This nutrient is available in supermarket staples and via sun exposure, yet many of us don’t get enough.  Why?


Vitamin D is a bit of an enigma.  It’s found naturally in grocery-store go-tos like eggs and fish and has been fortifying milk products, orange juice, and breakfast cereals for decades.  Technically it’s a vitamin, but it behaves more like a hormone, in that the body can create a certain form of it through exposure to sunlight.  And yet one in three Americans of European descent suffers from a deficiency of this vitamin, which is vital to bone health and may also support immune function and prevent certain cancers, diabetes, multiple sclerosis and heart disease.

So if it’s found in readily available foods, and a mere 5-10 minutes a day of sun exposure generate enough vitamin D for most people, what exactly accounts for such a widespread deficiency?  Over the centuries, people have migrated away from the equator and are exposed to less sunshine; industrialization has pushed many occupations indoors; then there is the aggravating habit of putting on clothes, which block the sunlight. Kidding aside, more recently, we’ve also been slathering ourselves with sunscreen.


How much do we need?

Adding to the confusion is the debate over the recommended daily allowance.  Vitamin D helps the body absorb and retain calcium and phosphorus, critical bone builders, which is reason alone to err of the side of more rather than less.  The current recommendation is that most adults get 2,000 IUs per day via a D3 (cholecalciferol) gelcap.  While this amount may seem high, you won’t be getting too much of the vitamin.  It takes several hundred thousand IUs to reach toxic levels.  While a healthy diet can get you off to a good start in meeting your needs, it’s difficult to get enough from food alone.  In addition, most of the vitamin D in fortified foods is D2, a much less absorbable form of the vitamin
synthesized from yeast.


Who’s at risk?

Groups that may not be getting enough D include people who work nine-to-five jobs as well as those living in the northern regions of the country (north of Philadelphia, on a line west to San Francisco).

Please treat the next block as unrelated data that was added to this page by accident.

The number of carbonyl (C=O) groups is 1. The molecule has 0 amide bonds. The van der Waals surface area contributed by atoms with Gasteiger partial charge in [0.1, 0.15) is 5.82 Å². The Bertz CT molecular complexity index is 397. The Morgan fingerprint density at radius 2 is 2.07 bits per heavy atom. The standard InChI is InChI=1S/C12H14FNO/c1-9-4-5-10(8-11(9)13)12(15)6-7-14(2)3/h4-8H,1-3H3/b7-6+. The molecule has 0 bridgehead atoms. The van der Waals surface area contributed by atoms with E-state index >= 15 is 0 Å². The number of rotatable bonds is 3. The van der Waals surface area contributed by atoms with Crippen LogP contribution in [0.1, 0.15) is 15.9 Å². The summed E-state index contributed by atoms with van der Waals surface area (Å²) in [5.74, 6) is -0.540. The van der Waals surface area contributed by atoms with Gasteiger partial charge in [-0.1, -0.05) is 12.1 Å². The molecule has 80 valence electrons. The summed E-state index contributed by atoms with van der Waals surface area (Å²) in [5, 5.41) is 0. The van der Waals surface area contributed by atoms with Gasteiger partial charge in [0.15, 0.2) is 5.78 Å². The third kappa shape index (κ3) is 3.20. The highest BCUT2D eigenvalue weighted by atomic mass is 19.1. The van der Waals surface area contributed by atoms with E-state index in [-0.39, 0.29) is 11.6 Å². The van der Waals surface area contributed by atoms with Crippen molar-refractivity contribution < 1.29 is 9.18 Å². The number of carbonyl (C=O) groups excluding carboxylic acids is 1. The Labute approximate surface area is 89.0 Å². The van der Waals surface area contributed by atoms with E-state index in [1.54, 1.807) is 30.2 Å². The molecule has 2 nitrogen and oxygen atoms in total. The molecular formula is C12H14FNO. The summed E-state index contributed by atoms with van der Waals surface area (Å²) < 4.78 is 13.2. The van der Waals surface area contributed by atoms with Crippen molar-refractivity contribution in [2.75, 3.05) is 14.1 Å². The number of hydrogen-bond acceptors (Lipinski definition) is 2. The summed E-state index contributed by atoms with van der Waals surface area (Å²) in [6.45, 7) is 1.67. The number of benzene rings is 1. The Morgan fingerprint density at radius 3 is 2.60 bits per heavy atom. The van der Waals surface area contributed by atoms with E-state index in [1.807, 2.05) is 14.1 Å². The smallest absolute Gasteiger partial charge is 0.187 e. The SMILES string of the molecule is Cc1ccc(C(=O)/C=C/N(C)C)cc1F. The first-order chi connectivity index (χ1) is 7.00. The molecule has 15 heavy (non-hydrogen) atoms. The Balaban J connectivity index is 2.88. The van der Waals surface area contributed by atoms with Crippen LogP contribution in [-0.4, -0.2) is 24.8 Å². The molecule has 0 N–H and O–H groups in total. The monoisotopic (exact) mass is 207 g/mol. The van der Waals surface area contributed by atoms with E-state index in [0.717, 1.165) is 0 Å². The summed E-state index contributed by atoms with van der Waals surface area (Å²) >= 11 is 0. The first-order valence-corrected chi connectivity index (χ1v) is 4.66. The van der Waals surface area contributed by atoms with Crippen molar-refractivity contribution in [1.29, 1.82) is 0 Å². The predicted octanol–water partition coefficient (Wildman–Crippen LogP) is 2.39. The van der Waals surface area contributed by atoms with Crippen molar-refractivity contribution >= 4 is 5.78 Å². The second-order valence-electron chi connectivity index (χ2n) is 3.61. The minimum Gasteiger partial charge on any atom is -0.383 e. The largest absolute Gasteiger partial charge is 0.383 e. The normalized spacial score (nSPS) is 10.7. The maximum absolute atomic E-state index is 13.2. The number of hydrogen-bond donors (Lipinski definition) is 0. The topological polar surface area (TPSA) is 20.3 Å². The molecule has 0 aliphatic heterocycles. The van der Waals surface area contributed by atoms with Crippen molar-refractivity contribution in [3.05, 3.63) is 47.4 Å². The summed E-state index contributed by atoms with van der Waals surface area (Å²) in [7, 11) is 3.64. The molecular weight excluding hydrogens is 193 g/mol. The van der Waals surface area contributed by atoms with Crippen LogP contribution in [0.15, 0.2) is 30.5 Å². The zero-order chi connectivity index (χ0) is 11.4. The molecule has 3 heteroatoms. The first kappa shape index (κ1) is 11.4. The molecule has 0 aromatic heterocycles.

Your skin melatonin content is also a factor, since darker complexions require longer sunlight exposure to create the vitamin.  Weight matters, too, since body fat binds to vitamin D and prevents it from entering the bloodstream.  And the older you get, the harder it is to generate the vitamin from sun exposure. 
But everyone gets roughly the same amount via intestinal absorption.  So this is a health concern with a simple solution: Whether your skin is dark, pale, old or young; whether you hate the sun or love it, you can and should get enough vitamin D!


**The Not So Sunny Side: While most people meet some of their vitamin D needs through sunlight exposure, relying on the sun as your sole source of the vitamin is problematic and potentially dangerous.  For starters, there is the relationship between cumulative UV exposure and skin cancer (and photo-aging), which prompts many of us to cover up with sunblock before spending any time in direct sunlight. 
Most problematic, though, is that it’s impossible to gauge exactly how much vitamin D you’re receiving from the sun. You can’t get too much (the body regulates the amount it makes), but you may not be absorbing as much as you think. Unless you live near the equator, the sun isn’t intense enough between roughly November and April to trigger significant, if any, vitamin D production.  Even living in a sunny area does not guarantee that you’re getting sufficient amounts of vitamin D from the sun.  People tend to stay indoors or take refuge in the shade when temperatures rise.  Also, amounts of sunlight change with the weather, so it matters what time of day you’re outside and how brightly the sun is shining.  Overcast days can burn your skin, but they won’t ramp up the vitamin D.


For more information, talk with your Doctor or Registered Dietitian.

Sally Schultheiss